Interact with the heart of upcycling, which is linked to the town’s history of sericulture.
Watalis works to upcycle old kimonos into cute accessories. In this workshop, choose your favorite fabric from the colorful kimonos and create a one-of-a-kind button badge.
Watari once flourished as a town for silk manufacturing, or sericulture. Some sericulture farmers began by spinning thread from cocoons, then weaving bolts of fabric and tailoring these into kimonos. It may be a result of this history that the elderly women of the town retain the habit of carefully keeping fabric remnants from kimonos and other clothes. The people of Watari have cultivated a mindset of valuing remnants: “Don’t throw away a piece of fabric big enough to wrap three red beans.”
Impressed by this sentiment, Watalis began its upcycle initiative. Kimonos sleeping in chests of drawers are reborn as cute accessories, and, with their value enhanced, are once again treasured. Even before the word “upcycle” was born, the people of Watari naturally continued such efforts.
Join this workshop to encounter the spirit of the Watari women who treasure small fabric remnants from throughout Japan.
Watalis undoes old kimonos collected from throughout Japan, selects colorful fabrics, and recreates them as accessories.
The patterns of the kimonos are imbued with various wishes, such as “improvement of technique,” “realization of love,” and “prayers for success.” At the workshop, the meanings of the patterns will be thoroughly explained.
Try your hand at figuring out what parts of the fabric pattern to use. Done carefully, even a child can easily make a cute button badge.
Use it as an accent in your coordinates, or pin it to a bag. Enjoy this item of casual fashion.
Souvenir FUGURO and lip balm
Thanks to the Governor of Miyagi Prefecture taking FUGURO (in the paulownia box) and the Setsureika Whitening Series from Cosmetic Aida Co., Ltd. as commemorative gifts on visits overseas,
Watalis now also handles skin care products.
*Presented by the Governor of Miyagi Prefecture on August 23, 2016, in a courtesy call to President Tsai Ing-wen during the Taiwan–Japan Tohoku Exchange Roundtable in Taipei.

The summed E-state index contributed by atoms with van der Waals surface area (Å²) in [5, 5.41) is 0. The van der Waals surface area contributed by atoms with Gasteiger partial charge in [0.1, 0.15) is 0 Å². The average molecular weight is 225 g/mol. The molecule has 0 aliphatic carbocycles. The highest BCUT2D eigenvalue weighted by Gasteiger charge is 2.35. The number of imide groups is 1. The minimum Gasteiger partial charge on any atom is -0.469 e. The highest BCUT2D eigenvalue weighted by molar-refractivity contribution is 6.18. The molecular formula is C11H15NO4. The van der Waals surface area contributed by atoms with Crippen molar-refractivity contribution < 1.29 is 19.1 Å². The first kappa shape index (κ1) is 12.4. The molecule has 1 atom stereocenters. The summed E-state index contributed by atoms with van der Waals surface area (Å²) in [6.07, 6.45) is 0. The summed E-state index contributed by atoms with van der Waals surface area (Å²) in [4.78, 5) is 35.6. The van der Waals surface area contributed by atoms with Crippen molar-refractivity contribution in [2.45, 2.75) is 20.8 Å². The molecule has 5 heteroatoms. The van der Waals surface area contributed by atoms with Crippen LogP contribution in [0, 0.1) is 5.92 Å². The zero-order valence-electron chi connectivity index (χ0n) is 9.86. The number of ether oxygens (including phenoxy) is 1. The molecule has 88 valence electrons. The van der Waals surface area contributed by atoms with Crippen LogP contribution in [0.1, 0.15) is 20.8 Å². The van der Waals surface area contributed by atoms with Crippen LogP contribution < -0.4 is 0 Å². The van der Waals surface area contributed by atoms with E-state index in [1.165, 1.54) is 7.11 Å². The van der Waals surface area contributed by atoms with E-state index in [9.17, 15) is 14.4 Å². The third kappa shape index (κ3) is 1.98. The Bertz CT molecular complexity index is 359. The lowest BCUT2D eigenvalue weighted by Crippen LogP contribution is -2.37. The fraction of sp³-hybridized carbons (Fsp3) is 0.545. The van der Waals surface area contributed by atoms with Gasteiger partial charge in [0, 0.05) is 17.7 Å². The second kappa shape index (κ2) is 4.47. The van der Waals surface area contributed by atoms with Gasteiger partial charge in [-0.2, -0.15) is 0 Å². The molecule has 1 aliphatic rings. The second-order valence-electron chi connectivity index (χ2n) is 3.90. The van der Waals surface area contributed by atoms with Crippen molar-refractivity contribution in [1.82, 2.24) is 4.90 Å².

You can choose your own color and pattern for your souvenir FUGURO.
We look forward to your visit.
|Description of the plan||Create one-of-a-kind accessories from kimono fabric selected from thousands of pieces. Learn about the recycling culture passed down in Japan, the current state of clothing recycling, and Kissho patterns in kimono fabric. To commemorate your trip to Japan, create a one-of-a-kind Japanese beauty to take home as a souvenir. After you enjoy the production work, enjoy your favorite drinks and baked goods from the cafe menu.|
|Requirements for participation||
Age 10 or older
|What to bring||Nothing|
|Fee||6,500 yen (excluding tax) per person|
|Included in fee||Materials fee, handicraft tool rental fee, production instruction fee, drink and cookie fee, souvenir fee (FUGURO in your favorite color and pattern: drawstring bag and lip balm)|
|Meeting place||Nakamachi Cafe (22 Azanakamachi, Watari, Watari District, Miyagi Prefecture)|
|Time required||Approximately 1 hour|
|Support for overseas guests||Support is available if accompanied by interpreters|
|Reservations||Please make a reservation through the form below. (The reservation will be complete when the reservation confirmation reply, made by e-mail or telephone, has been received by the applicant.) Replies will be made on business days. Extra time is required for applications made on a holiday or nonbusiness day. Thank you for your understanding.|
Dates five business days or later from the date of reservation can be requested.
3 to 5 days in advance: 20%
2 days in advance: 50%
Same day: 100%
Company website http://watalis.co.jp/
shopping website https://watalis.com/
Facebook page https://www.facebook.com/Watalis/
Note: * indicates required items
Experience making accessories from kimono fabric in a cafe (kimono key holder)
Kimono patterns are imbued with people’s wishes. Good health, good luck, protection from evil spirits, improvement of skills, and so forth. Learning the meanings behind the showy patterns also leads to knowing the wearers’ wishes for happiness. Encounter the history of Watari while making a key holder from kimono fabric.